Any recent recommendations in Tokyo?

 

Stay clear? No really, friends were there during the earthquake, stayed a week more and left a week early. Unless you have to go, this is a place that truly scares me right now. Okay, I'd go to Japan over the Middle East. Can I ask what prompts you to go? Humanitarian duty?

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eta: (response to tsquare)

 

We have some meetings that we could avoid or postpone if we had to, but I'm not that worried. Right now we plan to go in about six weeks, by which time Godzilla will hopefully been defeated by Rodan, or at least sealed in a concrete jail.

 

As for aid, I think the truth is they don't need any and they certainly don't want any, except in saving Tepco's precious property.

 

prasantrin - not yet, but it's on the list. It's been six years since we went there last, so I don't really know anything newer than that and what I assume Michelin will tell me.

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Trying to narrow down the list is exhausting. Michelin is pretty much worthless - their ranking between restaurants of the same genre seems to be purely based on decor and service (not to mention price), and then you have many other sources with various agendas, budgets and levels of timeliness. At the end of it all you still need a Japanese serial phone call maker (a service that's not to be confused with a concierge).

 

Some blogs we've run into:

 

http://www.tokyofoodlife.com/

http://foodsaketokyo.wordpress.com/ (also the basis for a book in the most excellent Terroir guide series)

http://www.luxeat.com/my_weblog/tokyo_/

http://www.alifewortheating.com/thelist

http://tokyoeater.blogspot.com/

http://gaishoku.blogspot.com/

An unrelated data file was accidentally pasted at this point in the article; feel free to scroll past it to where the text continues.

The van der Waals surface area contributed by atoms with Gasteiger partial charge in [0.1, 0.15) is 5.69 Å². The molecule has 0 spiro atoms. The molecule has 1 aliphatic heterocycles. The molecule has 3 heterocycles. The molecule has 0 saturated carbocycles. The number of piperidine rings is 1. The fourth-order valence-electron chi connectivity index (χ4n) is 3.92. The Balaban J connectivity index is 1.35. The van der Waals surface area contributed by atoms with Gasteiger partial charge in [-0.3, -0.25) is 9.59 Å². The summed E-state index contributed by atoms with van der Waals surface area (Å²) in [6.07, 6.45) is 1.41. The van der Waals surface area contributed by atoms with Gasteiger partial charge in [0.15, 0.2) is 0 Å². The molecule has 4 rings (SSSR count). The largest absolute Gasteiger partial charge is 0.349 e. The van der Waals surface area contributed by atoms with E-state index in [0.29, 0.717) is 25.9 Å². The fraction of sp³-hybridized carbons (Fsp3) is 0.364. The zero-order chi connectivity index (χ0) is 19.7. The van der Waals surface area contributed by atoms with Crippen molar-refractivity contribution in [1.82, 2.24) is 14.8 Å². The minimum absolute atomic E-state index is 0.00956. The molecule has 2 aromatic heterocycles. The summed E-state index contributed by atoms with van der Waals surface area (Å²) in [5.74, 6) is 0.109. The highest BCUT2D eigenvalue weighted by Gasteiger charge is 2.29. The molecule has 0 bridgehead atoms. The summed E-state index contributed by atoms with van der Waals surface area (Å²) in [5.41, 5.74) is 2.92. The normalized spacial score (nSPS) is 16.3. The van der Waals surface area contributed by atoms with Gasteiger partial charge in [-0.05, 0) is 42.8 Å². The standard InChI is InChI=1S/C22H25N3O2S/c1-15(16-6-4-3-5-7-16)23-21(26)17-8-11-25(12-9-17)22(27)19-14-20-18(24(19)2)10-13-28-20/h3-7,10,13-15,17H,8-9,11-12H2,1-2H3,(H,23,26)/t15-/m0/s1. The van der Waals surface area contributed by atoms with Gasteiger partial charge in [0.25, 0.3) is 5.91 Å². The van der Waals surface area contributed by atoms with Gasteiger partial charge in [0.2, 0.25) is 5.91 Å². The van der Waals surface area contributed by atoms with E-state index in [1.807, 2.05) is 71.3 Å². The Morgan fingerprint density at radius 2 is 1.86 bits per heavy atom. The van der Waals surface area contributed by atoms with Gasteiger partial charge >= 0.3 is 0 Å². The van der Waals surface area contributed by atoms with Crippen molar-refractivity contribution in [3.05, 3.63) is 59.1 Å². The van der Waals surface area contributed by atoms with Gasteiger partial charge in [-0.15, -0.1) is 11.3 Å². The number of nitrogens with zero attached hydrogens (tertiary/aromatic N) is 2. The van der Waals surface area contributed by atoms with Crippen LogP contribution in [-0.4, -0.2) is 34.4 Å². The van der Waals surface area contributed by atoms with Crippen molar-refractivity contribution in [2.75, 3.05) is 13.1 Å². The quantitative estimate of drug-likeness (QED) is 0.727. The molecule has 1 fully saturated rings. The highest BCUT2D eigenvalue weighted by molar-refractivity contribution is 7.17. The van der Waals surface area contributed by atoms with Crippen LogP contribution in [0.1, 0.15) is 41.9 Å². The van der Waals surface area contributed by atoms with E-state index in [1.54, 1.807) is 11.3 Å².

http://iitokorone.blogspot.com/

http://www.bento.com/

http://www.miaaam.net/en/tag/tokyo/

http://www.chuckeats.com/category/japan-tokyo/

http://www.gourmettraveller.com.au/tetsuyas-tokyo.htm

http://web-japan.org/nipponia/nipponia47/en/index.html

http://epicurious-deb.blogspot.com/search/label/Tokyo

http://chubbyhubby.net/blog/?p=451

http://www.potatomato.com/seat/

http://www.sinp.jp/lunch/italian/shige/shige-c.html

http://www.kyoto.travel/dining/

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I like Robb, but bento.com is sometimes like the gaijin's version of Yelp. I've had very limited success with their recommended restaurants, but it's a great resource (for major areas of major areas) for finding restaurants.

 

I also take Chubby Hubby's reviews with a grain of salt.

 

I still think Aronia is worth a try if you haven't already been there. And although Yamamoto's style has changed quite a lot since my first visit, I'd go back to Ryugin again, too. As a whole, it's still one of my favourite restaurants (in part because the staff is always so charming and welcoming).

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Yeah, bento is a good directory. A lot of the recommendations are ancient. Aronia and Ryugin on the list (I think both probably enjoy a fair amount of blogger-generated hype, but I imagine they're very good regardless).

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Ishikawa was a maybe, saw some not-very-enthusiastic reviews, didn't have Kojyu or Edition at all, both look good. We're thinking of a long weekend in Kyoto so we'll probably budget some Kaiseki there as well. Have you been to Creations de Narasawa?